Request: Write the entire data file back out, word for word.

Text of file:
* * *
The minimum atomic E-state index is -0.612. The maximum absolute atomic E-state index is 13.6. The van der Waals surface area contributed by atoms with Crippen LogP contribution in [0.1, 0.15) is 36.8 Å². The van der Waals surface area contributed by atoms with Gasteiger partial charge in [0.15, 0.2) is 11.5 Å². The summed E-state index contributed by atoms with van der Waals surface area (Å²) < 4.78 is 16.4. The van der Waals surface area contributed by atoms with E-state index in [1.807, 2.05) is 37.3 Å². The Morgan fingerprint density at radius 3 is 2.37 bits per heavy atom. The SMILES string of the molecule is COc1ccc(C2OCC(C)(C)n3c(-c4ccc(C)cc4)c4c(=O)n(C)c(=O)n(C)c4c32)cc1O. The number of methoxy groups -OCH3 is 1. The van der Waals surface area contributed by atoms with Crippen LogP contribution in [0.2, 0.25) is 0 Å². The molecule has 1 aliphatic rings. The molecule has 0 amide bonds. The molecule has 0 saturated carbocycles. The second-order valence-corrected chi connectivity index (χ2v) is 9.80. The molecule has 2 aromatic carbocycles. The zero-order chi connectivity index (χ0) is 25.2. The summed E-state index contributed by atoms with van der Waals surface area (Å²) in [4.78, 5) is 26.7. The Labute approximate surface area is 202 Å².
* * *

The minimum atomic E-state index is -0.612. The maximum absolute atomic E-state index is 13.6. The van der Waals surface area contributed by atoms with Crippen LogP contribution in [0.1, 0.15) is 36.8 Å². The van der Waals surface area contributed by atoms with Gasteiger partial charge in [0.15, 0.2) is 11.5 Å². The summed E-state index contributed by atoms with van der Waals surface area (Å²) < 4.78 is 16.4. The van der Waals surface area contributed by atoms with E-state index in [1.807, 2.05) is 37.3 Å². The Morgan fingerprint density at radius 3 is 2.37 bits per heavy atom. The SMILES string of the molecule is COc1ccc(C2OCC(C)(C)n3c(-c4ccc(C)cc4)c4c(=O)n(C)c(=O)n(C)c4c32)cc1O. The number of methoxy groups -OCH3 is 1. The van der Waals surface area contributed by atoms with Crippen LogP contribution in [0.2, 0.25) is 0 Å². The molecule has 1 aliphatic rings. The molecule has 0 amide bonds. The molecule has 0 saturated carbocycles. The second-order valence-corrected chi connectivity index (χ2v) is 9.80. The molecule has 2 aromatic carbocycles. The zero-order chi connectivity index (χ0) is 25.2. The summed E-state index contributed by atoms with van der Waals surface area (Å²) in [4.78, 5) is 26.7. The Labute approximate surface area is 202 Å².